HUNGDUAN, Ifugao – As night falls, young and old people from the villages of Hapao, Baang, and Nangulunan were prepared for tomorrow’s “punnuk”, a tugging event called “guyyod” which is part of the three post-harvest rituals collectively known as “huowah” practiced by their great ancestors and passed on through generations up to this modern-day period.
Earlier, two post-harvest rituals – “baki” and “inum” – were performed by the “mumbaki”, or native shaman.
At the break of dawn, the old villagers were already up to monitor the villagers from three barangays gather at a common place donned with their g-strings and traditional woven skirts while the older men brought the “kina-ag”, a human figure made of dried rice straw and vine, and the “pakid”, a long hooked sapling, which are important items during the tugging event.
All post-harvest traditional games during the punnuk were performed by villagers by the Hapao River that goes down to the great Ibulao River.
When all are accounted for, villagers from three barangays in their red-colored traditional attires started to march from the east for Hapao, southwest for Baang, and northwest for Nungulunan in a single file towards the “nunhipukana” where the Hungduan River and its tributaries meet.
The pre-punnuk game came even more intense as villagers taunted each other, as the playful jeering echoed throughout the terraces that give them abundant harvest for decades now.
With them as they marched down were the pakid and kina-ag adored with “dongla” (Cordyline fructicosa) leaves. The first two groups that arrived at the nunhipukana were the first to face each other in the tugging game.
The participants likewise recited the “munggopah”, prayers imploring the gods’ blessing for a successful performance of the rite and for the community’s health and well-being.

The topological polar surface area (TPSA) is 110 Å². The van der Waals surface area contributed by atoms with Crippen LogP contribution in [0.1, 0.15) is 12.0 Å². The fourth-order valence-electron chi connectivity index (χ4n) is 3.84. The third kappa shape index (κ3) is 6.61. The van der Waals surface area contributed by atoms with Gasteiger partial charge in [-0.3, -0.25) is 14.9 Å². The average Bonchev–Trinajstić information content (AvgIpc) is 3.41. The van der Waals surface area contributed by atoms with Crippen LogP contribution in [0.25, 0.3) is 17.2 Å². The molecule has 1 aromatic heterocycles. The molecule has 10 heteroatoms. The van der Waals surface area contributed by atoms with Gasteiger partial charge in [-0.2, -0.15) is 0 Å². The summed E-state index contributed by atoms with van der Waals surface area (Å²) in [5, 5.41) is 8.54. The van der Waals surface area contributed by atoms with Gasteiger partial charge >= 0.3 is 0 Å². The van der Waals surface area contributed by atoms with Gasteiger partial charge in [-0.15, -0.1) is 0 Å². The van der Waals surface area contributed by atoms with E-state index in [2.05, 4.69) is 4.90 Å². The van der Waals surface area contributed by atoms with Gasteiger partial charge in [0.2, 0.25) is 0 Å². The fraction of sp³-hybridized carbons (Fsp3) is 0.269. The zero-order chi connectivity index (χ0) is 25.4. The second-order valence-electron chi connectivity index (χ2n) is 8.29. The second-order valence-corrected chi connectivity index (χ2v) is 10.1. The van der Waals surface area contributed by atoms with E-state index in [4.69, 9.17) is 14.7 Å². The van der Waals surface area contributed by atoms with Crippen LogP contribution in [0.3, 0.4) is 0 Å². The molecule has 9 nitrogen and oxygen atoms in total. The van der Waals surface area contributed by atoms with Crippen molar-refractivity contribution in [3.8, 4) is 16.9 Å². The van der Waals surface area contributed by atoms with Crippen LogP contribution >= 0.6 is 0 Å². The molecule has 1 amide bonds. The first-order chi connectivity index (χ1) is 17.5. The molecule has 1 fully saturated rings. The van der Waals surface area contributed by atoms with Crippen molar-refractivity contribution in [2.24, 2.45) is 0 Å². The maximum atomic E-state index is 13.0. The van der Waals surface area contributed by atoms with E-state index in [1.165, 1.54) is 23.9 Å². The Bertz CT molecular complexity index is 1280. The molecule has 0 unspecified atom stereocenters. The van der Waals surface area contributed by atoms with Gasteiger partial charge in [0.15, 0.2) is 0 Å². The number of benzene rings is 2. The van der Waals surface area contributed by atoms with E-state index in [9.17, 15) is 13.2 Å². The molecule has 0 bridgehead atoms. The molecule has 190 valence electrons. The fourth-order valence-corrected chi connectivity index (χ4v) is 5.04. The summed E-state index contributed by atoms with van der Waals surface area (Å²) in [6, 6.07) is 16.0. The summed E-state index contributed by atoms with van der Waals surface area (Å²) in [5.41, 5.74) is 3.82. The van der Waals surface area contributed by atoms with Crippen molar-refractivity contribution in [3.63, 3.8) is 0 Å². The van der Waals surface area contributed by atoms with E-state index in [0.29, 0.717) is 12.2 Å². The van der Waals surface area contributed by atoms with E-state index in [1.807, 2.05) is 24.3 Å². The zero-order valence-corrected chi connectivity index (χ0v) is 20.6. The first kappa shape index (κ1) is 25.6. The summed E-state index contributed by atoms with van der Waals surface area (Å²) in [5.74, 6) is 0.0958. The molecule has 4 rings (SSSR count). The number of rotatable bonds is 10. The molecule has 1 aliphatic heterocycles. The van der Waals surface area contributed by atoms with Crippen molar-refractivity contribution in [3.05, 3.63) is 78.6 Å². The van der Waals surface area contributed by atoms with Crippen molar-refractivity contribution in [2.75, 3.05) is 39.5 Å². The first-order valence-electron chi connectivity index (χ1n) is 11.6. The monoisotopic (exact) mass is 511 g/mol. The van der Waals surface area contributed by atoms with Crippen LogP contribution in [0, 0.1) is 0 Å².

Aside from the guyyod, other traditional games held were the “bultong” (traditional wresting), and who could hold his breath by the river longest.
After the matches and a winner is declared, the three kina-ag are thrown into the river to be swept away by the currents so that when it seen by the communities living downstream, they will know that the harvest in Hapao, Baang, and Nungulunan has been completed.
The Hungduan Information Office reported the group that won the most rounds was declared the victor not only in punnuk but also of the entire harvest season.
According to traditional beliefs, the victors’ rice granaries will be full for the rest of the year while those who did not win are challenged to fend off a lean year.
This year’s punnuk was also a reunion of sort for people of Hungduan town who are in various parts of the country after failing to visit their kin the past two years due to travel restrictions brought about by the Covid-19 pandemic.
Practiced by their great ancestors since time immemorial, the punnuk was stopped for years for reasons not known yet to the Courier, but it was revived in 1997 by select community leaders and elders.
Earlier reports have it that community elders Lopez Nauyac, Elena Uyami, and Victor Melong were among those who inspired their village mates to sustain the tradition. National Artist for Film, Kidlat Tahimik, an adopted son of Hapao, is also actively supporting the punnuk since its revival 25 years ago.
Practiced for decades in one of the sites of the world famous Ifugao Rice Terraces, the punnuk celebration has been inscribed in the list of Intangible Cultural Heritage of Humanity by the United Nations Educational, Scientific and Cultural Organization (Unesco) in 2015.
Hapao is part of the whole Hungduan Rice Terraces, which is among the heritage clusters of the Ifugao Rice Terraces.
The other clusters of the Ifugao Rice Terraces inscribed in the Unesco list of World Heritage Sites in 1995 for their “Outstanding Universal Value” are the Bangaan and Battad Rice Terraces in Banaue, the Nagacadan terrace cluster in Kiangan, and central Mayoyao. – Harley F. Palangchao